Published: Sept. 12, 2005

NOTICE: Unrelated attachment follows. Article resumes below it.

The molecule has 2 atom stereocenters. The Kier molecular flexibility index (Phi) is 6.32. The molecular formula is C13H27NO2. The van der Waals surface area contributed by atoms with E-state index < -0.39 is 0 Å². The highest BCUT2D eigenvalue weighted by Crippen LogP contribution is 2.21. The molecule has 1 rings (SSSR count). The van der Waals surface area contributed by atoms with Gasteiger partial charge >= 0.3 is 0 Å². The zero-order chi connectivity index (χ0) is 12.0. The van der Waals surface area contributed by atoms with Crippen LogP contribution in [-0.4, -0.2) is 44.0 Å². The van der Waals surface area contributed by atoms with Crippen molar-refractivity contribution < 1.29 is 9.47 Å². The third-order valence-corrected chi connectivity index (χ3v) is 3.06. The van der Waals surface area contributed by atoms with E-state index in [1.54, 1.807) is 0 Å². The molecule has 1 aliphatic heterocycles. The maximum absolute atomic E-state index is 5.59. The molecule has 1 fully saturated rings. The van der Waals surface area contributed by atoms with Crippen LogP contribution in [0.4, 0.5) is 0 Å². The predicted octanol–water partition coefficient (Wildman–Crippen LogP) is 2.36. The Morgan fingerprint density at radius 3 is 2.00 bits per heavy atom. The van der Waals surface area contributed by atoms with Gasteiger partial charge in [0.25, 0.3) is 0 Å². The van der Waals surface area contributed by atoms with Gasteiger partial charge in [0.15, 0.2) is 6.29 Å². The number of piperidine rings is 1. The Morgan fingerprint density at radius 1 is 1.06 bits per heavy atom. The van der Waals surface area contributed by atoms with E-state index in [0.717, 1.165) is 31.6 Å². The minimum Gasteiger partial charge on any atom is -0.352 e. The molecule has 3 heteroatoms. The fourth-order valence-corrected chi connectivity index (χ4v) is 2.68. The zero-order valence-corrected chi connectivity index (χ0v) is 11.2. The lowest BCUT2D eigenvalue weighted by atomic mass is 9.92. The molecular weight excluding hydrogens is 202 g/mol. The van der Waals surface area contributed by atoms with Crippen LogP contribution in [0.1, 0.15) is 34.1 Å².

The American Indian Law Clinic has been awarded a $4,000 grant from the Colorado Bar Foundation, the charitable foundation of the Colorado Bar Association, to conduct a series of community education workshops on the impending implementation of the federal American Indian Probate Reform Act (AIPRA).  The General Allotment Act of 1887 divided tribal lands previously held in common into small tracts held in trust by the United States for individual Indian owners.  The “allotments” could be inherited under state laws of intestate succession, or devised by federally-approved wills.  Lack of access to lawyers, cultural barriers and other factors made Indian wills uncommon.  Generations of intestate succession splintered Indian ownership. Today the average allotment has 17 owners, holding as tenants in common.  Many parcels have hundreds of owners and some shares are so small that if they could be partitioned in kind they would be smaller than a common book page. Fractionation of tribal lands makes the land virtually useless to the individual owners and tribes alike.The problem of fractionated interests in Indian land has long held the attention of Congress.  Certain escheat provisions of Indian Land Consolidation Act of 1983 and the 1984 amendments were struck down as unconstitutional.  After several other unworkable legislative solutions were attempted, a wholesale revision of the entire process was enacted as the American Indian Land Probate Reform Act of 2004 (“AIPRA”).  The AIPRA is set to be implemented in whole in April 2006.The AIPRA is intended to stop the centuries-long fractionation of American Indian tribal lands by restricting inheritance where there is no will and allowing tribes and individual Indians to purchase interest in federal Indian trust land at probate.  A complex Act, it is filled with details that one Congressman opined that, “only a probate lawyer and the green eyeshade folks can love.”The grant will provide the funding for the Clinic’s student attorneys to conduct two community legal education workshops explaining the impact of the AIPRA, one either at or near the Southern Ute and Ute Mountain Ute reservations in southwestern Colorado, and one in the metro-Denver area where more than 30,000 Native Americans reside.  Videotaping of the workshops for broadcast on public television will also be funded.  A guide to understanding the AIPRA will be developed and distributed statewide to assist individual tribal members in handling their land interests.  The guide and links to the relevant statutes, agencies, and tribal offices will be posted on a variety of Native American and legal services organizations’ websites, including the Clinic’s.The American Indian Law Clinic was established in 1992 as an addition to the University of Colorado School of Law’s clinical education program to provide quality legal representation to poor clients with specific Indian law related problems. Every case accepted or project undertaken involves issues of federal Indian law or the law of a particular tribe--focusing primarily on cases or projects located in Colorado.  Intended to provide students with hands-on experience with Indian law issues, students are under the direct supervision of the Clinic Director, Jill E. Tompkins, who is a clinical professor of law.